Karst is of great importance to humanity and ecological systems because karst terrain makes up about 10 percent of the Earth’s surface, provides fresh drinking water to an estimated 10 percent of the world’s population and by some estimates supplies up to 25 percent of groundwater withdrawn for agricultural and industrial water use. Karst occurs in more than 100 countries, hence there is an immense scientific literature in many languages about karst. Many karst books are planned for publication by the Groundwater Project to cover many aspects of karst. This book: Introduction to Karst Aquifers in the topic domain: Introduction to Physical and Chemical processes is the first of the karst books.

Previous books published by the GW-Project and most of those yet to be published are about groundwater flow represented by Darcy’s law with flow concepts founded on porous media flow theory and hydraulic conductivity of granular or fractured media. In contrast, flow in karst is often non-Darcian. Karst systems have focused outlets, mostly at springs, and the hydraulic conductivity is dominated by solution channels and cavities. Understanding karst systems is a multidisciplinary endeavor aimed at unlocking the mysteries of this most majestic part of the Earth’s subsurface to underpin water use and management. This introductory book provides a brief discussion of: karst-aquifer features; genesis of karst; water flow in karst and pertinent fluid mechanics; many types of investigative methods for characterizing and understanding karst; and mathematical modeling applied to karst. This lays the foundation for other karst books being written by the GW-Project and is aimed at introducing readers to groundwater flow in karst with recognition of key differences from other types of aquifer systems.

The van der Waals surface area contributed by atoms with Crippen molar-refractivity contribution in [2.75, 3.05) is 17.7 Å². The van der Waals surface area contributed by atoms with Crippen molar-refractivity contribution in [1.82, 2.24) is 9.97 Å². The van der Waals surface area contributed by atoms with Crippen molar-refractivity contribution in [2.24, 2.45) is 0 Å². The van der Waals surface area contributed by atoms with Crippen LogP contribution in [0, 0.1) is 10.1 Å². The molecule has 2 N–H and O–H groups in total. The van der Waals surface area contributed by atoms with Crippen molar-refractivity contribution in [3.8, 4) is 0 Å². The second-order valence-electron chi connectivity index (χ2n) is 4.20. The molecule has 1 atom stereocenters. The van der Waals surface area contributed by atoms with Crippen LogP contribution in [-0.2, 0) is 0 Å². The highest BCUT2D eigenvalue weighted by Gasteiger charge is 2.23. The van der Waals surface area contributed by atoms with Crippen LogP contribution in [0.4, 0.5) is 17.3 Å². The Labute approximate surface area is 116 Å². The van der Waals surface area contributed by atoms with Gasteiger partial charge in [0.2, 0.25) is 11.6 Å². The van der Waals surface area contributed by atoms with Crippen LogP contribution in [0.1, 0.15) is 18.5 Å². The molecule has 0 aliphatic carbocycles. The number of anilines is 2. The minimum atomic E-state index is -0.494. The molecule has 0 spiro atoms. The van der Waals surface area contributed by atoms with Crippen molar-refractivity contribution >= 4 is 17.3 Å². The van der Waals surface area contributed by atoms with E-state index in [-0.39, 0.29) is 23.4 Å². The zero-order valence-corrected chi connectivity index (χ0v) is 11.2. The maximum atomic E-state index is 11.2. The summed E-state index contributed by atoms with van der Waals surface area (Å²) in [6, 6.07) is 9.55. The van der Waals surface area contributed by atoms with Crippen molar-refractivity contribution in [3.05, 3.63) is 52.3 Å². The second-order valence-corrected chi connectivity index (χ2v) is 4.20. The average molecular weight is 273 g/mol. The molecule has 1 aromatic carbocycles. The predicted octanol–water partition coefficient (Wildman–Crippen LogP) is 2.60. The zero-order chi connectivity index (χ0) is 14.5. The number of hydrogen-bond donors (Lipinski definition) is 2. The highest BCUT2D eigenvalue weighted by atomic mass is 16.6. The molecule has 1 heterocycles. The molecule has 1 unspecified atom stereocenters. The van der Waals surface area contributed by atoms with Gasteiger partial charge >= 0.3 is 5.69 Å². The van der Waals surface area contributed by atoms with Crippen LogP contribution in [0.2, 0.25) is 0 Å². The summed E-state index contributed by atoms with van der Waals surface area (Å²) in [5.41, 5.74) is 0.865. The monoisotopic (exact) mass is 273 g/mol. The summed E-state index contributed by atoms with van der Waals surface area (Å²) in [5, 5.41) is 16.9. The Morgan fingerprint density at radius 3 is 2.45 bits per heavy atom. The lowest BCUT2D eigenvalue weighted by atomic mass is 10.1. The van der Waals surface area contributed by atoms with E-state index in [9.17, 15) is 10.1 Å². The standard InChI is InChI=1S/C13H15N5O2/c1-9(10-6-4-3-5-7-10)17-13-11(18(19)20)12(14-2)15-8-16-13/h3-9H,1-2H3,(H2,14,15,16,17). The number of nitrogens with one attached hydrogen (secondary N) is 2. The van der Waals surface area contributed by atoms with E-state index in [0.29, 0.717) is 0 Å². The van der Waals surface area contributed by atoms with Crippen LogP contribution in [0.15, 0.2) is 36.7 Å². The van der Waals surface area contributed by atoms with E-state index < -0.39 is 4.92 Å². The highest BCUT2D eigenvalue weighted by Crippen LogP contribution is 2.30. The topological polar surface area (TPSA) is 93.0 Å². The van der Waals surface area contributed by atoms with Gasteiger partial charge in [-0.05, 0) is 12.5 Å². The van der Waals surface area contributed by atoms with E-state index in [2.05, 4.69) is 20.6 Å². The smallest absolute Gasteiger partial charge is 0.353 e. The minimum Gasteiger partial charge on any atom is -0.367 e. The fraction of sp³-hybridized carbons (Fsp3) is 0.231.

The authors of this book are senior researchers of Geological Surveys. In combination, they have broad experience in applying diverse methods to understanding a variety of karst systems. In her 35-year career at the United States Geological Survey (USGS) where she attained the level of Regional Groundwater Specialist, Eve Kuniansky provided technical assistance to groundwater projects throughout the southeastern USA, Puerto Rico, the Virgin Islands, and in China, Israel, Cyprus, Ethiopia, Kenya, and South Africa through the USGS International Water Resources Branch, and led the USGS Karst Interest Group. Chuck Taylor heads the Water Resources Section of the Kentucky Geological Survey (KGS) where his primary research is in karst hydrogeology and aquifer characterization. John Williams has advised many government agencies in multiple nations (including the United States, Canada, United Arab Emirates, and Iraq) on issues related to contaminated fractured-bedrock aquifers. Fred Paillet was Chief of the USGS Borehole Geophysics Research Project for many years and has held visiting appointments at universities throughout the world, improving characterization of karst aquifers through advanced analysis of geophysical well logs that are key to determining flow in karst.

John Cherry, The Groundwater Project Leader
Guelph, Ontario, Canada, January 2022


Introduction to Karst Aquifers Copyright © 2022 by Eve L. Kuniansky, Charles J. Taylor, and Frederick Paillet. All Rights Reserved.